Albedo and asteroids

by Kay Leather

Albedo is an astronomy term which describes the ratio of the light reflected by a body to the light received by it. Albedo values range from 0 (pitch black) to 1 (perfect reflector). Our Moon has a very low albedo (0.07), while Venus has a high albedo (0.60).

silhouette of person
Photo by Raman deep on Pexels.com

If Earth was an ice world, like Europa, Jupiter’s moon, its albedo would be about 0.84, meaning it would reflect most (84 percent) of the sunlight that hit it. If Earth was covered by a dark green forest canopy, the albedo would be about 0.14 (most of the sunlight would get absorbed). On Earth, changes in ice cover, cloudiness, airborne pollution, or land cover (from forest to farmland, for instance) all have subtle effects on global albedo.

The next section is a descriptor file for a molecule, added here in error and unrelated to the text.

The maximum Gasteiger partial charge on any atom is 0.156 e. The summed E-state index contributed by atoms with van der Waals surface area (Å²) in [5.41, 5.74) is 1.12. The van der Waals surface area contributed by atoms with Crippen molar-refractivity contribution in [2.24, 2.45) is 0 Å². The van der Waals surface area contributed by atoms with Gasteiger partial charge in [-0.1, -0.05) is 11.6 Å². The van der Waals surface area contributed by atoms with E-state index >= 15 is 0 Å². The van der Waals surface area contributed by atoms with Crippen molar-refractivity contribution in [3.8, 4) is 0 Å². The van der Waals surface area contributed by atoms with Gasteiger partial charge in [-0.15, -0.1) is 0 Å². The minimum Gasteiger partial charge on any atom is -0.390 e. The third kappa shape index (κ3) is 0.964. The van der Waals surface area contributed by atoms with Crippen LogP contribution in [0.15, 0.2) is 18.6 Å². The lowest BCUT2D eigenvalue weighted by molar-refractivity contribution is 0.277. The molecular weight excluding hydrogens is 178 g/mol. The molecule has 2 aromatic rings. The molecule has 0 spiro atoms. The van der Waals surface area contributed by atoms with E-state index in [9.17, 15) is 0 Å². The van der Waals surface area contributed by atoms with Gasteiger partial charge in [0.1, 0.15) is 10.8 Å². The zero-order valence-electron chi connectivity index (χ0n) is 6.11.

Using satellite measurements accumulated since the late 1970s, scientists estimate Earth’s average albedo is about about 0.30.

NASA Earth Observatory – Measuring Earth’s Albedo

Here is a very beautiful song from the 1980s by Vangelis, called Albedo 0.39.

In our Solar System, the composition of asteroids in the main belt (between Mars and Jupiter) differs with their distance from the Sun. This may indicate different temperatures in different parts of the dust and gas that collapsed to form the Sun and Solar System.

The celestial objects in the asteroid belt have range albedo depending on their composition, some are fragments of larger asteroids that have been smashed apart in collisions and others resemble loosely bound lumps of material akin to gravel.

The Asteroid Belt. Credit: NASA/McREL